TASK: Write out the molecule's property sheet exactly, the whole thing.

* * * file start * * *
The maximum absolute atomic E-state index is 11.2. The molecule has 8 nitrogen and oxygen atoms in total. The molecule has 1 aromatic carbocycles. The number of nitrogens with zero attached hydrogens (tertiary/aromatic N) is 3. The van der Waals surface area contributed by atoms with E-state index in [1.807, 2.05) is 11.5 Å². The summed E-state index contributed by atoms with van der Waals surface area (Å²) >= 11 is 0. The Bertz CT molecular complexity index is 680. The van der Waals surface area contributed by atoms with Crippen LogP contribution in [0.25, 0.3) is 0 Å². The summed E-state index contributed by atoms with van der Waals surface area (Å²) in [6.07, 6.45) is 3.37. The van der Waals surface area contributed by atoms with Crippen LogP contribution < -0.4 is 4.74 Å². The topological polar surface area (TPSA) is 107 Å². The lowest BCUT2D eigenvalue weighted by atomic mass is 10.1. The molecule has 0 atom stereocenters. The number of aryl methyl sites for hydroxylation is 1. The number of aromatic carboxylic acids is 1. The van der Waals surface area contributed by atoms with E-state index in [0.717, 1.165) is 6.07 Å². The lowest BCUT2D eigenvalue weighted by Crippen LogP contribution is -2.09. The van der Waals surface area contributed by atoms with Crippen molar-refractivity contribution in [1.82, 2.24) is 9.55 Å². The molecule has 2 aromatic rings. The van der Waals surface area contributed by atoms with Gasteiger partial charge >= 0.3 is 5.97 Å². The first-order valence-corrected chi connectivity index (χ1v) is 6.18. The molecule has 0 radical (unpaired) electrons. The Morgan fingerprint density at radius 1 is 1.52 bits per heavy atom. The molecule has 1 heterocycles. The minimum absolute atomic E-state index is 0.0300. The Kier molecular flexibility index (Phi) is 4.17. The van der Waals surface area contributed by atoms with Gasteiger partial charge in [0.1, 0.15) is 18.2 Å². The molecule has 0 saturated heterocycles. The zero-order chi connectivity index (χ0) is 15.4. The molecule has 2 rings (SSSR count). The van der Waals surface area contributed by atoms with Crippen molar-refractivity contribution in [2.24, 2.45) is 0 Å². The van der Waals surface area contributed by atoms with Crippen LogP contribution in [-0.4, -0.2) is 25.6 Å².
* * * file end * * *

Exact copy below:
The maximum absolute atomic E-state index is 11.2. The molecule has 8 nitrogen and oxygen atoms in total. The molecule has 1 aromatic carbocycles. The number of nitrogens with zero attached hydrogens (tertiary/aromatic N) is 3. The van der Waals surface area contributed by atoms with E-state index in [1.807, 2.05) is 11.5 Å². The summed E-state index contributed by atoms with van der Waals surface area (Å²) >= 11 is 0. The Bertz CT molecular complexity index is 680. The van der Waals surface area contributed by atoms with Crippen LogP contribution in [0.25, 0.3) is 0 Å². The summed E-state index contributed by atoms with van der Waals surface area (Å²) in [6.07, 6.45) is 3.37. The van der Waals surface area contributed by atoms with Crippen LogP contribution < -0.4 is 4.74 Å². The topological polar surface area (TPSA) is 107 Å². The lowest BCUT2D eigenvalue weighted by atomic mass is 10.1. The molecule has 0 atom stereocenters. The number of aryl methyl sites for hydroxylation is 1. The number of aromatic carboxylic acids is 1. The van der Waals surface area contributed by atoms with E-state index in [0.717, 1.165) is 6.07 Å². The lowest BCUT2D eigenvalue weighted by Crippen LogP contribution is -2.09. The van der Waals surface area contributed by atoms with Crippen molar-refractivity contribution in [1.82, 2.24) is 9.55 Å². The molecule has 2 aromatic rings. The van der Waals surface area contributed by atoms with Gasteiger partial charge >= 0.3 is 5.97 Å². The first-order valence-corrected chi connectivity index (χ1v) is 6.18. The molecule has 0 radical (unpaired) electrons. The Morgan fingerprint density at radius 1 is 1.52 bits per heavy atom. The molecule has 1 heterocycles. The minimum absolute atomic E-state index is 0.0300. The Kier molecular flexibility index (Phi) is 4.17. The van der Waals surface area contributed by atoms with Gasteiger partial charge in [0.1, 0.15) is 18.2 Å². The molecule has 0 saturated heterocycles. The zero-order chi connectivity index (χ0) is 15.4. The molecule has 2 rings (SSSR count). The van der Waals surface area contributed by atoms with Crippen molar-refractivity contribution in [2.24, 2.45) is 0 Å². The van der Waals surface area contributed by atoms with Crippen LogP contribution in [-0.4, -0.2) is 25.6 Å².